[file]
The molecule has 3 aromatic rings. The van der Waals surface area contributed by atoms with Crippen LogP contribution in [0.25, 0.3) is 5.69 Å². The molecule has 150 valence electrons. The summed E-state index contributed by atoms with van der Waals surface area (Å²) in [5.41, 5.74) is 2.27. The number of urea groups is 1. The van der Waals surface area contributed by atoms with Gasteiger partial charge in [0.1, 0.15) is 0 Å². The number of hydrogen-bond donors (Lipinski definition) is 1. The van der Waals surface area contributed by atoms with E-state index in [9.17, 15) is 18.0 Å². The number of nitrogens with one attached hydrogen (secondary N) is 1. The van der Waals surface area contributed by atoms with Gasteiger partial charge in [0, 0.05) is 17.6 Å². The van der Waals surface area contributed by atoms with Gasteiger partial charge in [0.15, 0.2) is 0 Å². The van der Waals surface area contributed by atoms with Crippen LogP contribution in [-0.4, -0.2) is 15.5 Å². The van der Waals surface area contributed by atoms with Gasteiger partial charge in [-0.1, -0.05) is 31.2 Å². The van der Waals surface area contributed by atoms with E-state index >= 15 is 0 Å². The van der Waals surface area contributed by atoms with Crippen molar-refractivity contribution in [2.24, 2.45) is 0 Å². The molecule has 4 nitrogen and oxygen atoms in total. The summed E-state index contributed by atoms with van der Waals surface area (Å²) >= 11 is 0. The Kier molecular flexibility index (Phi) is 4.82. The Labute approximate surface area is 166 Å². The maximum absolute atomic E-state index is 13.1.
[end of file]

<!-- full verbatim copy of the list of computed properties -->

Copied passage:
The molecule has 3 aromatic rings. The van der Waals surface area contributed by atoms with Crippen LogP contribution in [0.25, 0.3) is 5.69 Å². The molecule has 150 valence electrons. The summed E-state index contributed by atoms with van der Waals surface area (Å²) in [5.41, 5.74) is 2.27. The number of urea groups is 1. The van der Waals surface area contributed by atoms with Gasteiger partial charge in [0.1, 0.15) is 0 Å². The number of hydrogen-bond donors (Lipinski definition) is 1. The van der Waals surface area contributed by atoms with E-state index in [9.17, 15) is 18.0 Å². The number of nitrogens with one attached hydrogen (secondary N) is 1. The van der Waals surface area contributed by atoms with Gasteiger partial charge in [0, 0.05) is 17.6 Å². The van der Waals surface area contributed by atoms with Gasteiger partial charge in [0.15, 0.2) is 0 Å². The van der Waals surface area contributed by atoms with Crippen LogP contribution in [-0.4, -0.2) is 15.5 Å². The van der Waals surface area contributed by atoms with Gasteiger partial charge in [-0.1, -0.05) is 31.2 Å². The van der Waals surface area contributed by atoms with E-state index >= 15 is 0 Å². The van der Waals surface area contributed by atoms with Crippen molar-refractivity contribution in [2.24, 2.45) is 0 Å². The molecule has 4 nitrogen and oxygen atoms in total. The summed E-state index contributed by atoms with van der Waals surface area (Å²) >= 11 is 0. The Kier molecular flexibility index (Phi) is 4.82. The Labute approximate surface area is 166 Å². The maximum absolute atomic E-state index is 13.1.